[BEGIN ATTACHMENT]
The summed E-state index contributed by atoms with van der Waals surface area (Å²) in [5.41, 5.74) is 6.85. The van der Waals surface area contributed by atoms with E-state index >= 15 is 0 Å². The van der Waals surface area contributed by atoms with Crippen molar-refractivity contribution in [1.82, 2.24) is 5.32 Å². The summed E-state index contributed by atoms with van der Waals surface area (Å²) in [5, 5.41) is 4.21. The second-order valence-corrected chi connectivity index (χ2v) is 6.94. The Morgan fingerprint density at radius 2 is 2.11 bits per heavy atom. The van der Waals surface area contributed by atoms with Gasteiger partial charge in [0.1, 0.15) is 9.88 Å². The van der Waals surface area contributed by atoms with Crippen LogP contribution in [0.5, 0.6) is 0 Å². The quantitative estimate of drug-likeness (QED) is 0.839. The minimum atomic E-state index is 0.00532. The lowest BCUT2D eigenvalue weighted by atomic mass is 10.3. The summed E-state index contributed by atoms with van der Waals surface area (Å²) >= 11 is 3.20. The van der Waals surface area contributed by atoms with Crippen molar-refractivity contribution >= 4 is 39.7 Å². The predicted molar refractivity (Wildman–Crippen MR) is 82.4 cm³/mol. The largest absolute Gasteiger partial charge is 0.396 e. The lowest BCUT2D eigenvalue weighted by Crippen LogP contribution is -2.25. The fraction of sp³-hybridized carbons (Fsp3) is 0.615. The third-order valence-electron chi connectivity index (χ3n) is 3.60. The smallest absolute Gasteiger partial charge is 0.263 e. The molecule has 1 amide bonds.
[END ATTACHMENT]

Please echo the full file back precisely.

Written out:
The summed E-state index contributed by atoms with van der Waals surface area (Å²) in [5.41, 5.74) is 6.85. The van der Waals surface area contributed by atoms with E-state index >= 15 is 0 Å². The van der Waals surface area contributed by atoms with Crippen molar-refractivity contribution in [1.82, 2.24) is 5.32 Å². The summed E-state index contributed by atoms with van der Waals surface area (Å²) in [5, 5.41) is 4.21. The second-order valence-corrected chi connectivity index (χ2v) is 6.94. The Morgan fingerprint density at radius 2 is 2.11 bits per heavy atom. The van der Waals surface area contributed by atoms with Gasteiger partial charge in [0.1, 0.15) is 9.88 Å². The van der Waals surface area contributed by atoms with Crippen LogP contribution in [0.5, 0.6) is 0 Å². The quantitative estimate of drug-likeness (QED) is 0.839. The minimum atomic E-state index is 0.00532. The lowest BCUT2D eigenvalue weighted by atomic mass is 10.3. The summed E-state index contributed by atoms with van der Waals surface area (Å²) >= 11 is 3.20. The van der Waals surface area contributed by atoms with Crippen molar-refractivity contribution >= 4 is 39.7 Å². The predicted molar refractivity (Wildman–Crippen MR) is 82.4 cm³/mol. The largest absolute Gasteiger partial charge is 0.396 e. The lowest BCUT2D eigenvalue weighted by Crippen LogP contribution is -2.25. The fraction of sp³-hybridized carbons (Fsp3) is 0.615. The third-order valence-electron chi connectivity index (χ3n) is 3.60. The smallest absolute Gasteiger partial charge is 0.263 e. The molecule has 1 amide bonds.